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  • Writer's pictureJane Patrick

The art you must see to celebrate the National Gallery’s 200th anniversary




Did you know that the National Gallery turns 200 this year?


Originally founded in 1824, the museum in Trafalgar Square, London houses an impressive collection of over 2,300 paintings. Displaying art from the mid-13th century to 1900, it’s home to many famous paintings that people travel across the world to see.


Whether you’re a London local or a tourist excited to see the best culture our capital city has to offer, here are 10 masterpieces that you must see at the National Gallery.


1.‘Virgin of the Rocks’ by Leonardo da Vinci


Created around the 1400s, the beautiful oil painting depicts the Virgin Mary with Saint John the Baptist, Christ’s cousin, and an angel.


Da Vinci originally produced the painting as part of a large, elaborate altarpiece made for the church of San Francisco Grande in Milan. The sculpted parts of the altarpiece are now lost, but two versions of this painting remain, one in London and the other in the Louvre in Paris.


2. ‘Samson and Delilah’ by Peter Paul Rubens


Rubens’ famous painting portrays a tragic Bible story from the Old Testament. Delilah has been bribed to discover the secret of her lover Samson’s supernatural strength. The painting shows the moment after he reveals the source of his power, where Delilah signals her accomplice to cut his hair and leave him powerless.


3. ‘Bathers at Asnières’ by Georges Seurat


This huge painting was Seurat’s first major composition and depicts several men and boys relaxing on the banks of the Seine at Asnières and Courbevoie, an industrial suburb north-west of central Paris.


He painted it before he turned 25 in the hopes it would be displayed during the official Salon in the spring of 1884, but it was rejected.


4. ‘Sunflowers’ by Vincent van Gogh


Arguably one of van Gogh’s most famous paintings, the ‘Sunflowers’ on display at the National Gallery is one of five versions available around the world, which he painted to decorate his house in Arles in preparation for his friend and fellow artist, Paul Gauguin, to visit.


Van Gogh once declared that “the sunflower is mine,” and it certainly proved true, with ‘Sunflowers’ among his most iconic and best-loved works.


5. ‘The Ambassadors’ by Hans Holbein the Younger


‘The Ambassadors’ depicts Jean de Dinteville and his close friend, Georges de Selve, Bishop of Lavaur.


Holbein painted it at a time of religious upheaval in Europe after Henry VIII broke apart from the Roman Catholic Church due to the pope refusing to annul his marriage to Catherine of Aragon, which is why the painting is packed with clever religious references.


6. ‘The Arnolfini Portrait’ by Jan van Eyck


One of the most famous and intriguing paintings in the world, ‘The Arnolfini Portrait’ depicts a richly dressed man and woman – likely Giovanni di Nicolao di Arnolfini, an Italian merchant working in Bruges, and his wife – standing in a private room.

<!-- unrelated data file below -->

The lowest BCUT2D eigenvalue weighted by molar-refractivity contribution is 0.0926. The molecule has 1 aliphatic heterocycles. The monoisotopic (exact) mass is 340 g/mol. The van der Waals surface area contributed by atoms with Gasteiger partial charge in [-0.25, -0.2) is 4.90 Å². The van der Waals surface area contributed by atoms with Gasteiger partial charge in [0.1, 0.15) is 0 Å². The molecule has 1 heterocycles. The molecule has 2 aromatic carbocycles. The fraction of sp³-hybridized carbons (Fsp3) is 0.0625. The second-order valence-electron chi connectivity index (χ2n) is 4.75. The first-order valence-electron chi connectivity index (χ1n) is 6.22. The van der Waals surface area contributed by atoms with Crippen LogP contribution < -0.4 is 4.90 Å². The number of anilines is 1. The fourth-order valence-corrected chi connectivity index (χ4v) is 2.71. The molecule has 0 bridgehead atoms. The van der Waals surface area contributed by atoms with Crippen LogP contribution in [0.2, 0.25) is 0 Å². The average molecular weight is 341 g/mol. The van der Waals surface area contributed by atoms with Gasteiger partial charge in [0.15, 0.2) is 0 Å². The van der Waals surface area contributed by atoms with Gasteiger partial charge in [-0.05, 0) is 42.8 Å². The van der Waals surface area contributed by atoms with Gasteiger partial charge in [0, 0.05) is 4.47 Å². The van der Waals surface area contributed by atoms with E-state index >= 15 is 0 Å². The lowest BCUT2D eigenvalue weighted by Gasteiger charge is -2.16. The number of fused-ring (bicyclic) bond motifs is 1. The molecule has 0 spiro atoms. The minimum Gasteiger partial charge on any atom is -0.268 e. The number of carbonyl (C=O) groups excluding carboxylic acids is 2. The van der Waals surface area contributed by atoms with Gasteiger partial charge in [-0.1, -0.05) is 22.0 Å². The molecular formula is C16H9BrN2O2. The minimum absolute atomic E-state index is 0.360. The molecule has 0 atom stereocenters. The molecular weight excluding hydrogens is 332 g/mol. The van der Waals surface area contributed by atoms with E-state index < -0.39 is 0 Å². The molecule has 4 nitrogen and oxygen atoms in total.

But on closer inspection, you can start to notice inconsistencies. Although it looks like van Eyck painted a real room exactly as he saw it, every object has been carefully chosen to proclaim the couple’s wealth and social status without risking criticism for mocking the aristocracy.


7. ‘Bathers at La Grenouillère’ by Claude Monet


During the summer of 1869, Monet and Renoir painted together at La Grenouillère, which is close to Paris. Monet made several oil sketches at the resort, including this picture, which were painted quickly without any attempt to clean them up.


The directness and immediacy of the paintings which couldn’t be achieved in an art studio is believed to have been an important step forward for the impressionism movement.


8. ‘Bacchus and Ariadne’ by Titian


Bacchus and Ariadne’ is one of the most famous paintings on display in the National Gallery. It illustrates a classical story told by the Roman poets Ovid and Catullus.


The Cretan princess Ariadne has been abandoned on the Greek island of Naxos by Theseus, whose ship sails away in the distance. Bacchus, god of wine, falls in love with her at first sight and throws her crown into the air, immortalising her as the constellation Corona Borealis, represented by the stars above her head.


9. ‘Surprised!’ by Henri Rousseau


The first of around 20 jungle-themed paintings Rousseau produced, ‘Surprised!’ depicts a tiger lurking in foliage, either ready to pounce or startled by the lightning above. However, on closer inspection, you may recognise the plants in the painting.


Rousseau never left France, so his jungle is made up of domestic house plants and tropical varieties he saw at the Botanical Garden in Paris. But despite the many criticisms Rousseau faced, he is still credited as the pioneer of “naïve art”.


10. ‘An Experiment on a Bird in the Air Pump’ by Joseph Wright of Derby


An audience gathers around a lecturer to watch an experiment: a white cockatoo is trapped in a glass container from which the air is being pumped to create a vacuum.


As the largest and most ambitious painting in the “candlelight” series that Wright created during the 1760s, his focus was on the viewer’s different reactions, from the girl unable to watch to the lovers gazing into each other’s eyes.

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